The current arrangements have their critics. Some say that they are doomed to fail so long as the Commission is denied the sole right of initiative and is unable to drive policy from the centre. Others say that this co-operation will be ineffective because of the unanimity principle; the convoys will be forced to move at the pace of the slowest. I do not accept these arguments; indeed, the facts belie them. Giving the Commission sole right of initiative on foreign policy etc is just not realistic. Instead of preventing those with expertise from making proposals, we should be making it easier for them to do so.
In foreign policy co-operation, for example, the occasions when we cannot reach agreement are the exception; even on potentially sensitive and difficult issues such as relations with Ukraine we are successfully forging joint policies. It is quite unrealistic to envisage majority-voting arrangements applying to an issue like Bosnia, where some member states have troops on the ground and some have particular security concerns.
WOULD parliaments or public opinion in member states accept their governments being outvoted on foreign policy issues such as these? The notion that somehow Bosnia would have been saved if there had been majority voting in our common foreign and security policy is fanciful. Applying Community procedures to these areas would not be a mechanism for quicker and better policy decisions. On the contrary, it would encourage attempts to override important national interests, engendering dissatisfaction and disunity.
The new treaty procedures for CFSP and justice and home affairs have been in place only a few months. There have already been successful joint actions in important areas, on Russia, South Africa, humanitarian relief in Bosnia and the Middle East. But to expect CFSP, after six months, to have, for example, resolved the enmities of centuries in former Yugos1avia is to ask the impossible.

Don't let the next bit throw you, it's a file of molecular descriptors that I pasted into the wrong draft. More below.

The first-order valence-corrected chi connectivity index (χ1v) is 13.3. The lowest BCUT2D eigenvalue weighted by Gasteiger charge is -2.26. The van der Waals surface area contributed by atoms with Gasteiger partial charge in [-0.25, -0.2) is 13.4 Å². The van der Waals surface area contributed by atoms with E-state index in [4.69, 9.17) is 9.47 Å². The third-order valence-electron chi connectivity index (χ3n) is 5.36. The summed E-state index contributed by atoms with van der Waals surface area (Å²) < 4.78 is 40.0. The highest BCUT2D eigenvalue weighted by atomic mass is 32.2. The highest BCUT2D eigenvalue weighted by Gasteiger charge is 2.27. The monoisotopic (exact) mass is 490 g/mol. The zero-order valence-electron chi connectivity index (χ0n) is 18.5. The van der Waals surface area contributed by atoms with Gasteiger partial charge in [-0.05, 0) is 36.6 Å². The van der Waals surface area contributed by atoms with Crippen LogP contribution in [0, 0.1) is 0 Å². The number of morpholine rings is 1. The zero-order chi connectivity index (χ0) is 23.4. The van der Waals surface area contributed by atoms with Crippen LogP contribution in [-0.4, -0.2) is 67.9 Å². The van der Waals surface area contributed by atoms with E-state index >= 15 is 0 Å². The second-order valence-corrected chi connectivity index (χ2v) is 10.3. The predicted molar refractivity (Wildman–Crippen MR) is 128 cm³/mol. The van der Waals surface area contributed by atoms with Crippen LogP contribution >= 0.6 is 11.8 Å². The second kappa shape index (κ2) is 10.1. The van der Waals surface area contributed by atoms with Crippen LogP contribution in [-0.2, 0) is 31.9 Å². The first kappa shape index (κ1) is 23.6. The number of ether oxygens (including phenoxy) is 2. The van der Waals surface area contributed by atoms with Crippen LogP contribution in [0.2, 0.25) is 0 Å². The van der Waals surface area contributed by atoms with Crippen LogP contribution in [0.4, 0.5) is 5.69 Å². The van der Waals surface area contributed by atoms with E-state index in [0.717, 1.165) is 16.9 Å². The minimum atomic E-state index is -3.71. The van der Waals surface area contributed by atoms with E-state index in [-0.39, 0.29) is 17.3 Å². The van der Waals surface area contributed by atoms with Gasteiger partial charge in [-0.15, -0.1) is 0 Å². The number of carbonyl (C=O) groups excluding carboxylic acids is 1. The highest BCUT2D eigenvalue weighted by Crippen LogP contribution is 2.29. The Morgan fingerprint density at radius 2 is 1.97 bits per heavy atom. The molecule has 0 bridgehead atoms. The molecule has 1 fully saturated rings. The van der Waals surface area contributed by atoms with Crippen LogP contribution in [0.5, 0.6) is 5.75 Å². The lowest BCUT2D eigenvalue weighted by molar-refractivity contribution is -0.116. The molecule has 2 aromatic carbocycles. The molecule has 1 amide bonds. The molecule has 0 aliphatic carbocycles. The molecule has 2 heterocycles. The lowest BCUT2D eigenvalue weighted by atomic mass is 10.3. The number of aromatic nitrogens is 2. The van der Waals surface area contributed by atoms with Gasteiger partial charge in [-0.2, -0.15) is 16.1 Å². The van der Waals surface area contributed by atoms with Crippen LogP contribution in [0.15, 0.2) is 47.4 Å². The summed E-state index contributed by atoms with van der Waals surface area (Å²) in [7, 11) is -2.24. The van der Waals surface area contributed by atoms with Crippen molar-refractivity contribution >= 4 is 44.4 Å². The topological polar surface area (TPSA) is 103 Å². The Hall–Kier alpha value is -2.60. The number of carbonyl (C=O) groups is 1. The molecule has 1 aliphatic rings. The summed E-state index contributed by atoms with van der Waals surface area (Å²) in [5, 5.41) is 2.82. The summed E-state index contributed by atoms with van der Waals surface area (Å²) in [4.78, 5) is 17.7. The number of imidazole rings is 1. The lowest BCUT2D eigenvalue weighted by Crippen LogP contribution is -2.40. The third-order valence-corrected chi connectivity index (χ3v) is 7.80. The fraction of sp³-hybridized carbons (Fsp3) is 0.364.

In the longer term, the EU should consider what its priorities for CFSP will be. In my view, the most important aim is to bring stability and security to our neighbouring regions: central and eastern Europe (excluding the Balkans), North Africa, the Mediterranean and the Middle East. As for the justice and home affairs pillar, if we can work together successfully we shall enhance our security and produce tangible benefits for our citizens. They are understandably concerned about rising crime, increasing drug abuse, illegal immigration and about fraud against the EU budget. We must show that these fears are being answered.
If we can achieve at least some of these objectives, we shall win greater public understanding of the treaty we signed at Maastricht. This is important - because in my view there is no alternative to making this structure work. There is no prospect of changing it, and continued debate only diverts energy from the important tasks we face.
Abridged from Mr Hurd's contribution to a collection of essays in honour of Niels Ersboell, retiring secretary general of the EU Council secretariat, to be presented today in Luxembourg.Reuse content